Earth receives a laser beam message from 10 million miles away

NASA announced Thursday that the agency successfully received data in a remote demonstration of laser or optical communications.

NASA’s Deep Space Optical Communications (D.S.O.CThe experiment beamed an infrared laser tagged with experimental data to the Hale Telescope at Caltech’s Palomar Observatory in San Diego County, California — from nearly 10 million miles away — about 40 times the distance from Earth to the Moon.

Dubbed “First Light,” the breakthrough is a significant step toward increasing the amount of data that can be sent across the solar system.

“Achieving first light in the coming months toward high-data-rate communications capable of transmitting scientific information, high-definition images and streaming video is one of several important DSOC milestones in the coming months: sending humans to Mars,” said a technical briefing at NASA Headquarters in Washington. Director Trudy Cortes said.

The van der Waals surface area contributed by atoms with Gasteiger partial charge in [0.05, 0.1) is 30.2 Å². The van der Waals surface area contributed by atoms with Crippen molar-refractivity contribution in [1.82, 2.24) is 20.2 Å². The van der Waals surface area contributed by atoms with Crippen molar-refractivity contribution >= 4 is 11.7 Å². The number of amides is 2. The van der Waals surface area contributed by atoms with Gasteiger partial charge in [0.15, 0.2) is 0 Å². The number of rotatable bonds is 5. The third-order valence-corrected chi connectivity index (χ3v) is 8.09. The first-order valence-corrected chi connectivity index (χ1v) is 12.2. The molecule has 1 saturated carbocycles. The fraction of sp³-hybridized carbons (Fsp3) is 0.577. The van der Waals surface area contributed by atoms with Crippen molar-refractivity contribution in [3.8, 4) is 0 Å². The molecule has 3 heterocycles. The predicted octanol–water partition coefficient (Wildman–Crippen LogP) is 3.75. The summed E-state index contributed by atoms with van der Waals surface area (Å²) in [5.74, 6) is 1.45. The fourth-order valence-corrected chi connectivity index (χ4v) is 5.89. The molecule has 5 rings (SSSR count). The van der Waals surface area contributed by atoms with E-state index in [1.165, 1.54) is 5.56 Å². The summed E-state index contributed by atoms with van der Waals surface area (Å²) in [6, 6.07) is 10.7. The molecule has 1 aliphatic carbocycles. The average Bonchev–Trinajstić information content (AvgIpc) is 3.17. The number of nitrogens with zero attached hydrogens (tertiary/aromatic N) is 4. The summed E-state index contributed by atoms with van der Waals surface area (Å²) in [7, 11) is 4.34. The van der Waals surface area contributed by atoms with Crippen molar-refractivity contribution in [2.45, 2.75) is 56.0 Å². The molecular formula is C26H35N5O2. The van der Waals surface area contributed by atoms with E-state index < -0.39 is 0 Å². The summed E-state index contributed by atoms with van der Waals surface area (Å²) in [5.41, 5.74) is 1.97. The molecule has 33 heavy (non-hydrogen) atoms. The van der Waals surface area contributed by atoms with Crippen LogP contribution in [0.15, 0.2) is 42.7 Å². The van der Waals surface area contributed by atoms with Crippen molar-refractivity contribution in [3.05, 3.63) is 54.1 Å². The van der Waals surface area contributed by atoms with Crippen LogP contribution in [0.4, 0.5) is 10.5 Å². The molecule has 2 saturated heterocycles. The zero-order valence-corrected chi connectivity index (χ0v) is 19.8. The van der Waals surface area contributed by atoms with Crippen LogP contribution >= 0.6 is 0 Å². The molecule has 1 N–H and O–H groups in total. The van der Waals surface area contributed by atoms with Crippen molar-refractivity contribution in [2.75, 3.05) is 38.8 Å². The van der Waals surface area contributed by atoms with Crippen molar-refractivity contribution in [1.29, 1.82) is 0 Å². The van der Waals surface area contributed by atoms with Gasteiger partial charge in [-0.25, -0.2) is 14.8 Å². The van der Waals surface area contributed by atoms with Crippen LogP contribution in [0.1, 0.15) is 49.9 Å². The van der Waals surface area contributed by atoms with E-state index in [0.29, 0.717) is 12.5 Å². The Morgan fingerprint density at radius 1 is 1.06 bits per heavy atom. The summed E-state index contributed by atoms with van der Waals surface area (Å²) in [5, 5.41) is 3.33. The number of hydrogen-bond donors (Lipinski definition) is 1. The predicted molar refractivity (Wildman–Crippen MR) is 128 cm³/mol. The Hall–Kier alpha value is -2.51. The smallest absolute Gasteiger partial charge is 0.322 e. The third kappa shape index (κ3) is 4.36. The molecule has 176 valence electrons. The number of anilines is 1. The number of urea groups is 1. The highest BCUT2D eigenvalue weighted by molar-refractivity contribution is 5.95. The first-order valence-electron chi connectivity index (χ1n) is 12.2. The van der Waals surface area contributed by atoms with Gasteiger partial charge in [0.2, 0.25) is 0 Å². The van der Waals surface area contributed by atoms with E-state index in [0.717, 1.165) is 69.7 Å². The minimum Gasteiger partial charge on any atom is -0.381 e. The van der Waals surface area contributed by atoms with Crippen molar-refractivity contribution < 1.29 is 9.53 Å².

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NASA noted that the use of optical communications would increase the capability of sophisticated radio systems currently used by spacecraft by 10 to 100 times, compared to the upgrade from traditional telephone lines to fiber optics.

The DSOC experiment is NASA’s first demonstration of optical communications beyond the Moon, the agency said. It is a system made up of a flight laser transceiver, a ground laser transmitter and a ground laser receiver.

Oct. The transceiver rode aboard NASA’s Psyche spacecraft, which launched on 13 The spacecraft’s primary mission is to reach and study the metal-rich asteroid Cyg 16 in the asteroid belt.

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DSOC was embedded in the spacecraft, completing a significant milestone within its first phase A two-phase task.

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